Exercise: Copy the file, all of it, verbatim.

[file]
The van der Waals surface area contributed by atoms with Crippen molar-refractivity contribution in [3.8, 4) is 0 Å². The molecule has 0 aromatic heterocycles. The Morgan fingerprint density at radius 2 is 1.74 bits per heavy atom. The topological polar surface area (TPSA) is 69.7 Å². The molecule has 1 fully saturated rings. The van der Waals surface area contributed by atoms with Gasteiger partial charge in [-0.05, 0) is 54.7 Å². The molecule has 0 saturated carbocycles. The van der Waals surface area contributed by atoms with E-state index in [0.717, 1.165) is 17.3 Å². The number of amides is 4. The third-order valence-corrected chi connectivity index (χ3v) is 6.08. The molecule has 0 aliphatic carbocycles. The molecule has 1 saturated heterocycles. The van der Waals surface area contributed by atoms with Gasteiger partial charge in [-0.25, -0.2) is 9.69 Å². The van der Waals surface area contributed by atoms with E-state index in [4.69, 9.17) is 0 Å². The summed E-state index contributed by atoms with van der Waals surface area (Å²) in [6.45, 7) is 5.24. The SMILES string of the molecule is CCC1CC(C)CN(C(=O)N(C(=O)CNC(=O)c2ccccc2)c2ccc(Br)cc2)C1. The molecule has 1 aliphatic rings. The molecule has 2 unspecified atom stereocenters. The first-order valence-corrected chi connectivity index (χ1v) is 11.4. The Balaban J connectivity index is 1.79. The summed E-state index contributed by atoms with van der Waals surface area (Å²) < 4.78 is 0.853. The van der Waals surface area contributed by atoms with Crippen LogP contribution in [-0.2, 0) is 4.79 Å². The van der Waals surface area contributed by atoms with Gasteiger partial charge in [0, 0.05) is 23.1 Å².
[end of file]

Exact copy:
The van der Waals surface area contributed by atoms with Crippen molar-refractivity contribution in [3.8, 4) is 0 Å². The molecule has 0 aromatic heterocycles. The Morgan fingerprint density at radius 2 is 1.74 bits per heavy atom. The topological polar surface area (TPSA) is 69.7 Å². The molecule has 1 fully saturated rings. The van der Waals surface area contributed by atoms with Gasteiger partial charge in [-0.05, 0) is 54.7 Å². The molecule has 0 saturated carbocycles. The van der Waals surface area contributed by atoms with E-state index in [0.717, 1.165) is 17.3 Å². The number of amides is 4. The third-order valence-corrected chi connectivity index (χ3v) is 6.08. The molecule has 0 aliphatic carbocycles. The molecule has 1 saturated heterocycles. The van der Waals surface area contributed by atoms with Gasteiger partial charge in [-0.25, -0.2) is 9.69 Å². The van der Waals surface area contributed by atoms with E-state index in [4.69, 9.17) is 0 Å². The summed E-state index contributed by atoms with van der Waals surface area (Å²) in [6.45, 7) is 5.24. The SMILES string of the molecule is CCC1CC(C)CN(C(=O)N(C(=O)CNC(=O)c2ccccc2)c2ccc(Br)cc2)C1. The molecule has 1 aliphatic rings. The molecule has 2 unspecified atom stereocenters. The first-order valence-corrected chi connectivity index (χ1v) is 11.4. The Balaban J connectivity index is 1.79. The summed E-state index contributed by atoms with van der Waals surface area (Å²) < 4.78 is 0.853. The van der Waals surface area contributed by atoms with Crippen LogP contribution in [-0.2, 0) is 4.79 Å². The van der Waals surface area contributed by atoms with Gasteiger partial charge in [0, 0.05) is 23.1 Å².